Boxing Day Boating


We took the opportunity of the recent mild weather to go boating on Boxing Day. Our immediate family was with us over the holiday, so we all went on a short trip to Cosgrove and back. With the short winter days, it starts getting dark around 4:30, so you can't go too far.

We went down through Cosgrove Lock across the Iron Trunk, turned outside The Galleon and came back to Yardley Gobion. There were only few boats moving. In all we might have seen about half a dozen. We were certainly the only boat out of Kingfisher Marina. The important thing is, the trip included mooring up to have a tasty Cottage pie lunch.

Cosgrove Lock

Chris and Amelia

Our granddaughter Amelia has come onboard Albert before, and been on a trip along the Thames near Kingston, but this time she was able to appreciate boating more. She particularly liked the horn button - she tried it a few times when no other boats were around!

Amelia discovers the horn button

A memorable trip!


New Blog Layout and Theme

You can't have failed to notice that I have changed the style of Albert's blog. I decided a little while ago that I would go for a three column blog with a suitable background. There are lots of blog backgrounds out there that reflect interests in many spheres, many of them freely available. However, none appeared to particularly suit canal boating.

I therefore took the bull by the horns and developed my own background. After some deliberation I went for a canal decoration theme. Using Photoshop I took some images of the rear cabin doors of Albert and made them into the green border decoration you see behind this post. The original decoration (that is "Roses") were crafted some years ago by Maggie.

Below are the door panels when they were being painted back in 2004. Maggie also did the "Castles" on the red outlined block panels. Tony Lewery recently pointed out on a TV programme that we should really call the "Castles" landscapes. Enjoy.


Albert's Rear Cabin Door Decoration

Merry Christmas

Merry Christmas from a wet and windy Yardley Gobion. Last year temperatures were well below zero and Albert was iced-up for quite some time. This year temperatures have yet to drop below zero for more that just the odd day. As always the British weather remains unpredictable.


Wet and windy at Kingfisher Marina, Christmas 2011


Ice and Snow at Kingfisher Marina, Christmas 2010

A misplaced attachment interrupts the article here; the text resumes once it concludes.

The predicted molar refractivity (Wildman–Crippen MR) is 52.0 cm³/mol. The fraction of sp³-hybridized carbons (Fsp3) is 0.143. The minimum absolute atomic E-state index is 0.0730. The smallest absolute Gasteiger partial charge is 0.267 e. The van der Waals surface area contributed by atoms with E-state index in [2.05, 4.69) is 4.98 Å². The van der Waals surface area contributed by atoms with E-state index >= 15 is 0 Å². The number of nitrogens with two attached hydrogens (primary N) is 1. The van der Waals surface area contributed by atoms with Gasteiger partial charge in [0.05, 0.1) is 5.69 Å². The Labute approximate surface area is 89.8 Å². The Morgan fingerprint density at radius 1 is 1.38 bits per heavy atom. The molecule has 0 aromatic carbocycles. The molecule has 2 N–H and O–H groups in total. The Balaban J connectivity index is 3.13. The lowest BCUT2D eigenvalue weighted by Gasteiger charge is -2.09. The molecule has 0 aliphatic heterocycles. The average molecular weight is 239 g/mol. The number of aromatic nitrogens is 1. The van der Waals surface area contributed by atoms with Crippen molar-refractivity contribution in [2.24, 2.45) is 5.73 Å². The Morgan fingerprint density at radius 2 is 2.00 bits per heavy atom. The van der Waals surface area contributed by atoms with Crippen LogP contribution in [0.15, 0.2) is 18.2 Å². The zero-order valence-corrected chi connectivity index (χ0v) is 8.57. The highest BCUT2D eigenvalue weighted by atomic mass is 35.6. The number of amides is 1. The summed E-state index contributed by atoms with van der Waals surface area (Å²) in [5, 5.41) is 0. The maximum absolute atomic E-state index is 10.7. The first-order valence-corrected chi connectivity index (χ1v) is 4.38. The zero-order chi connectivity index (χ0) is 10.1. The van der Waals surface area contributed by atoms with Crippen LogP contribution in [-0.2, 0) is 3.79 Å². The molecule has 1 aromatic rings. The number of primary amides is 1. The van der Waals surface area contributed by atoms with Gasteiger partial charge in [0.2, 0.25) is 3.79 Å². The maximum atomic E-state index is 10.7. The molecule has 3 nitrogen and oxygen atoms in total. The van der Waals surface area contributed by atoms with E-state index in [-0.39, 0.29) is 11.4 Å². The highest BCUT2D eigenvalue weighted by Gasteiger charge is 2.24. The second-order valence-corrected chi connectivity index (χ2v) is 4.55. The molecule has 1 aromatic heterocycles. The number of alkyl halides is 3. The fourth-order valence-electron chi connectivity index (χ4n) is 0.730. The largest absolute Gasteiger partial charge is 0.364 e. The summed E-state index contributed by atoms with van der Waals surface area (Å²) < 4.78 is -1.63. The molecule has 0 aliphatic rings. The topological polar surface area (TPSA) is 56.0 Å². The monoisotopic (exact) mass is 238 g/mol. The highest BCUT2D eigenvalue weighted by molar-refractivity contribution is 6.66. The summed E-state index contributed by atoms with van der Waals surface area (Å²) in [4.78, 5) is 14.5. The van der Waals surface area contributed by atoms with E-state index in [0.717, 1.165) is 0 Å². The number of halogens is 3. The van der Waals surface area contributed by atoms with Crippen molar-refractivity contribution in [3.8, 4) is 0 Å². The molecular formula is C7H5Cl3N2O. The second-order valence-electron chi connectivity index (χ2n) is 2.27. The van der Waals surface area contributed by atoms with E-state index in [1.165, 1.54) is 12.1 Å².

Getting ready for CART


I see that British Waterways is adopting a strapline that mentions canals and rivers under their logo ahead of the transition to CRT (or should it be CART?). This one appeared on Waterscape.

Chesterfield Canal

We spent last weekend in Sheffield. In the past we have taken the opportunity to visit Victoria Quays , but this time our friends Anne & Edward Winter arranged a little treat for us. It started with a walk along a newly restored part of the Chesterfield Canal and lunch at Nona's Coffee Shop at Hollingwood Hub. I had visited the Tapton Lock area of the canal, close to Chesterfield, a few years ago but without my camera. This time I took some shots.




The weather was "bracing", exactly what you expect of December in Derbyshire. The new locks, built in Halifax looked fine and Hollingwood Hub is great facility with its coffee shop, offices and meeting rooms.




Lock and Hollingwood Hub

After a short walk towards Chesterfield we retraced our steps back to the coffee shop to have lunch of meat and potato pie with mushy peas and that "must have" condiment - mint sauce. Maggie was at college at Bingley in Yorkshire and this was a typical student treat at the time, particularly at the Ferrands Arms.






Old Lock Gates

We shall soon have to visit the connected navigable section of the Chesterfield with Albert.

In the afternoon we visited Renishaw Hall, home of the Sitwells, which is close by and well worth a visit.


Renishaw Hall and Rainbow

Sunday saw us visit Kelham Island Museum in Sheffield. It was full of visitors to their Victorian Christmas Fair. For me the star of the show was the most powerful working steam engine in Europe (12,000 BHP), the River Don Engine. It used to run the armour plate rolling mill at Cammell's Grimesthorpe Works where it worked for over 50 years. It was built by Davy Brothers of Sheffield in 1905.

Its size is impressive and its ability to reverse so quickly (because it powered a rolling mill) was breathtaking. The huge crowds watching enjoyed it. On the basis that many boaters are interested in industrial history I have added a video clip of its performance. I hope you also enjoy it.



Also at Kelham Island is a Crossley 150 HP gas engine. A Crossley gas engine, obviously smaller, was once fitted to the FMC motor Vulcan in 1906 for tests but later replaced. Here is a short clip of it working. It also powered a rolling mill.